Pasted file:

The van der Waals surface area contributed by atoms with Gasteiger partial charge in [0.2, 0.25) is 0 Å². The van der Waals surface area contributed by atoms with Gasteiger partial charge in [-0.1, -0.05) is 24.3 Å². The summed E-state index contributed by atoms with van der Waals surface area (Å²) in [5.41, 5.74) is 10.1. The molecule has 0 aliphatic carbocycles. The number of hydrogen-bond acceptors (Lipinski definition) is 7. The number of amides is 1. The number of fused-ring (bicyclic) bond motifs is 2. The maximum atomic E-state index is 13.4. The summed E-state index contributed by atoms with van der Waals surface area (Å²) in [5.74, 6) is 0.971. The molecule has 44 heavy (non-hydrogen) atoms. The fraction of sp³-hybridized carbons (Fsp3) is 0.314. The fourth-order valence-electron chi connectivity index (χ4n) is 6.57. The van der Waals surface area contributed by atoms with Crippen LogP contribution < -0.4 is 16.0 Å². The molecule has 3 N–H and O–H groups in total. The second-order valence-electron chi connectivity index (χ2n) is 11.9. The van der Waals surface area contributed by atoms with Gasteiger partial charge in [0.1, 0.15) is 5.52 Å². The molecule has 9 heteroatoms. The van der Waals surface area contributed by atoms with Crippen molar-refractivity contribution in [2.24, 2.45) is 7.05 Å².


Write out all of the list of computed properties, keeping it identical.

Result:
The van der Waals surface area contributed by atoms with Gasteiger partial charge in [0.2, 0.25) is 0 Å². The van der Waals surface area contributed by atoms with Gasteiger partial charge in [-0.1, -0.05) is 24.3 Å². The summed E-state index contributed by atoms with van der Waals surface area (Å²) in [5.41, 5.74) is 10.1. The molecule has 0 aliphatic carbocycles. The number of hydrogen-bond acceptors (Lipinski definition) is 7. The number of amides is 1. The number of fused-ring (bicyclic) bond motifs is 2. The maximum atomic E-state index is 13.4. The summed E-state index contributed by atoms with van der Waals surface area (Å²) in [5.74, 6) is 0.971. The molecule has 44 heavy (non-hydrogen) atoms. The fraction of sp³-hybridized carbons (Fsp3) is 0.314. The fourth-order valence-electron chi connectivity index (χ4n) is 6.57. The van der Waals surface area contributed by atoms with Crippen LogP contribution < -0.4 is 16.0 Å². The molecule has 3 N–H and O–H groups in total. The second-order valence-electron chi connectivity index (χ2n) is 11.9. The van der Waals surface area contributed by atoms with Gasteiger partial charge in [0.1, 0.15) is 5.52 Å². The molecule has 9 heteroatoms. The van der Waals surface area contributed by atoms with Crippen molar-refractivity contribution in [2.24, 2.45) is 7.05 Å².